Q&A: The Critical Condition of Rural Health Part 1

Over the past century across the United States, healthcare technology has quickly evolved stranding many small, rural, and community providers who are unable to afford these new developments.

Tim Putnam, who serves as the President and CEO of Margaret Mary Health—a critical access hospital in Batesville, Indiana—also a past President of National Rural Health Association (NRHA), shared a preview on some rural challenges he will address at NRHA’s Critical Access Hospital Conference in Kansas City September 18 -20.

The first part of our interview offers Putnam’s perspective on the state of rural healthcare in America as well as his take on creating payment models best suited for population health management in rural communities.

MEDHOST: Can you paint a broad picture of how you see rural healthcare fitting into the larger healthcare industry?

Tim: Routine checkups, regular physician office visits, screenings, those are the things that rural and community hospitals are good at. It’s not high-end open-heart surgery and neurosurgical procedures. We need to think about it from the perspective of population health—rural hospitals are perfectly aligned for that. Keeping people healthy, not high-end interventions.

About five years ago our hospital heard from a gentleman that offered us an analogy. He said, “The rural experience in the current healthcare system is like my grandmother. I loved playing with my grandmother, and it was so much fun. Then she got diabetes. Her diabetes was so bad the hospital had to cut off her toe. Now she is in a wheelchair. Next time I visited; she was in a bed because they had to cut off her leg.”

He explained that every step along the way, a hospital is getting paid for diagnosis and treatment, but is never incentivized to keep grandmother’s diabetes under control. The gentleman looked at our board and said, “If we really care about the mission of improving the health of our rural communities, we will focus on keeping grandmother’s diabetes under control, much more than becoming the best amputation program in the country.

Rural healthcare providers have become aware that they cannot do everything. We’re great at diagnostics, great at primary care, but major interventions—that’s not what we do.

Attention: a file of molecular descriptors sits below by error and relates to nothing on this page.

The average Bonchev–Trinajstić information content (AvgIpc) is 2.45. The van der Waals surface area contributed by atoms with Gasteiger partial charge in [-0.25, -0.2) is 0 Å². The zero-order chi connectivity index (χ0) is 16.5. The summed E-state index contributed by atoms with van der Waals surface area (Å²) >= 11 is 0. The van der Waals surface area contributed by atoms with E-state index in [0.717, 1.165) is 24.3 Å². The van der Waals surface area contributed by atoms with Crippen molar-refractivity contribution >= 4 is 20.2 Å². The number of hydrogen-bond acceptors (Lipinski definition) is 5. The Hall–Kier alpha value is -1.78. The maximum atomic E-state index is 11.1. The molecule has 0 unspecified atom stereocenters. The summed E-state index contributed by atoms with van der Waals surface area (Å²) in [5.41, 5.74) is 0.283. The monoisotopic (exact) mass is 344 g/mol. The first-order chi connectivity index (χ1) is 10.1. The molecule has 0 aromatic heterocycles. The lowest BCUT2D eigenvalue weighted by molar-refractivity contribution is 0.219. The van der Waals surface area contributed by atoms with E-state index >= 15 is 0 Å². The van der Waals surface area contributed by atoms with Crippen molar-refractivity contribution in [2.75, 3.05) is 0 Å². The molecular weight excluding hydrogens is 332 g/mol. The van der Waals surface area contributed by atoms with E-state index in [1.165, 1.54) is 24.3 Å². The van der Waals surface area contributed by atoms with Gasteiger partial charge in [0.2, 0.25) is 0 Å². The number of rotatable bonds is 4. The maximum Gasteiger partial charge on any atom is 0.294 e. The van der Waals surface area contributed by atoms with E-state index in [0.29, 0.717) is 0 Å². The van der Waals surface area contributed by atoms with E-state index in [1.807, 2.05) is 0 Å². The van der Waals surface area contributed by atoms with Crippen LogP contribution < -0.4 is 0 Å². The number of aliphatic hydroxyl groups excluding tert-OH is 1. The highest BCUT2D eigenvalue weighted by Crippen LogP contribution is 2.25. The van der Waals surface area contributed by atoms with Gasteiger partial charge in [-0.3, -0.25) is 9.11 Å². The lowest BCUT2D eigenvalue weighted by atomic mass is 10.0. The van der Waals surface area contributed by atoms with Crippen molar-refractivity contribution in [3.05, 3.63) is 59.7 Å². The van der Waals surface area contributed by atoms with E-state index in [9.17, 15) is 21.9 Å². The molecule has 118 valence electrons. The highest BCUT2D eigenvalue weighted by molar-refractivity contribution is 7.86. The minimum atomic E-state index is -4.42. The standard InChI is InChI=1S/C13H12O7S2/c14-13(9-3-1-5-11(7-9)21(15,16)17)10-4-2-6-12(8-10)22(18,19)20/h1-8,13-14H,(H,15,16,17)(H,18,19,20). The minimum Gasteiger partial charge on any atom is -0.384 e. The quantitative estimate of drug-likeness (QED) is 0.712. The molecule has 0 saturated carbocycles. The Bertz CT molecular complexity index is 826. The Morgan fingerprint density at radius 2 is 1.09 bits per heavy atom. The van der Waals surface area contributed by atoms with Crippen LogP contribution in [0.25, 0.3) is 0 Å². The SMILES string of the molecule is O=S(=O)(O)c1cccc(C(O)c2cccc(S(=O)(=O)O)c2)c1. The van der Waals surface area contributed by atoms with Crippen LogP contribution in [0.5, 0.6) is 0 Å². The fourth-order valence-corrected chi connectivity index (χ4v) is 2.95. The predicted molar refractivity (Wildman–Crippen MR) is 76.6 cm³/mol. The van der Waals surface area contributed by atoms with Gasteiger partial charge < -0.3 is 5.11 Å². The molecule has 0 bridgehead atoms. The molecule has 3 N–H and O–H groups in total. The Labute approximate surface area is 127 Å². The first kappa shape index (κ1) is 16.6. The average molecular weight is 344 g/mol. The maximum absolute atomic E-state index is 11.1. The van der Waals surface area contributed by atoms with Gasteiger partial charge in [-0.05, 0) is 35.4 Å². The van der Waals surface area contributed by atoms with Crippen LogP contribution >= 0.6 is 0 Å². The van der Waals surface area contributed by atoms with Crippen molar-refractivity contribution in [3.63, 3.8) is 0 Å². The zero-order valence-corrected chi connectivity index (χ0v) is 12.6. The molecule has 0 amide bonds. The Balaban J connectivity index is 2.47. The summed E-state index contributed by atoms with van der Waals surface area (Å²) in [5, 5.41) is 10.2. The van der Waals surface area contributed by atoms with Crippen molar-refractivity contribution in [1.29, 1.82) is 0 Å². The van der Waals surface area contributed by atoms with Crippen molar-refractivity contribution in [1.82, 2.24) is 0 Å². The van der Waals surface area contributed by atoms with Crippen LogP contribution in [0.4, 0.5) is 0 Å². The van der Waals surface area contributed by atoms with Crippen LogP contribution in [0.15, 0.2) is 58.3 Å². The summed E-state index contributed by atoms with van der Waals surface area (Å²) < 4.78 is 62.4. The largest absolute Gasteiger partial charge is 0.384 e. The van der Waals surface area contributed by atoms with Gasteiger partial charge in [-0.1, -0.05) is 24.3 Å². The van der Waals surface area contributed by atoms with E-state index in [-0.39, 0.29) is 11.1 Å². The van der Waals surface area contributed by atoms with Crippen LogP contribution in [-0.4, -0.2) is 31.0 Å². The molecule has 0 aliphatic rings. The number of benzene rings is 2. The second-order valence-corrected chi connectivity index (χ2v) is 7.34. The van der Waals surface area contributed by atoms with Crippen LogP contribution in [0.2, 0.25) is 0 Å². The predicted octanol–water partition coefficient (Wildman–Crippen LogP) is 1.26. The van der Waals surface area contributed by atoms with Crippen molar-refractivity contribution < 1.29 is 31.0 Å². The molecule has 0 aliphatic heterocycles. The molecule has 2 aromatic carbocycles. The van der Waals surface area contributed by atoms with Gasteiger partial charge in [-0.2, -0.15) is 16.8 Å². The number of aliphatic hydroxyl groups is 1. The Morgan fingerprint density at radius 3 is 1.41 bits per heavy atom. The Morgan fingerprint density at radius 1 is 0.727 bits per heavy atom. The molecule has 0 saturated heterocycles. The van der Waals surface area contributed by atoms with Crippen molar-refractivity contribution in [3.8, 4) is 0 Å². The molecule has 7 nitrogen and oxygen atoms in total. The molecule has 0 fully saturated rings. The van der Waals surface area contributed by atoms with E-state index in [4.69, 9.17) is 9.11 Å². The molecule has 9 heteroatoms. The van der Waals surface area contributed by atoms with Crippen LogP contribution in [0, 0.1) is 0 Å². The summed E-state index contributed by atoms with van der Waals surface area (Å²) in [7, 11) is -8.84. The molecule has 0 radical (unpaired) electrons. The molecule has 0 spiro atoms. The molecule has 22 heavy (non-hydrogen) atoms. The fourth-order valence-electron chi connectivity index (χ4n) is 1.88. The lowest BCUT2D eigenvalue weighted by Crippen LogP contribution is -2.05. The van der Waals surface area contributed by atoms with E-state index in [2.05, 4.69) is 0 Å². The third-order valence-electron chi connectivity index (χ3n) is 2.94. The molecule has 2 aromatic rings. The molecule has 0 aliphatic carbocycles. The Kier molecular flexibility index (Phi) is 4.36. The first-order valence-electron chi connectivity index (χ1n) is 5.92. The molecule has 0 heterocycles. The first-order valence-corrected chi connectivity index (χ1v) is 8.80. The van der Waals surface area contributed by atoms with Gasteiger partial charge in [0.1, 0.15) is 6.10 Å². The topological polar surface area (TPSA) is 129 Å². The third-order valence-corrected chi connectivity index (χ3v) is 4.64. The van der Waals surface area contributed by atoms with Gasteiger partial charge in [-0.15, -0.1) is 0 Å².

The rural experience is just a piece in the continuum and those providers know what they can do and what they can’t. Partnerships are what will help rural providers become successful and create good patient outcomes.

MEDHOST: When you talk about patient outcomes, can you discuss those outcomes from the perspective of population health and how that differs in the rural experience?

Tim: If you ask a group of healthcare leaders or community leaders what population health is, you’ll get a variety of different answers. At its core, population health is about improving health of a well-defined population.

In places like Los Angeles or Seattle, one facility only sees a fraction of the healthcare delivery for the larger community. In smaller, rural communities across the country, there’s often one hospital that covers the majority of that population’s care.

Rural community hospitals do a good job of defining their population. It’s easier to look at the 20,000 or 30,000 people in an area and establish yourself as a healthcare leader than it is for any large community. Rural providers have a clear need to do what they can to make a defined population healthier.

MEDHOST: What kind of unique challenges are rural hospitals facing when trying to do those things that make their defined population healthier?

Tim: At a high level, you see an older, poor, sicker population in rural America. In addition, slightly less than 20 percent of the population lives in rural areas, but far less than 10 percent of physicians practice in rural areas.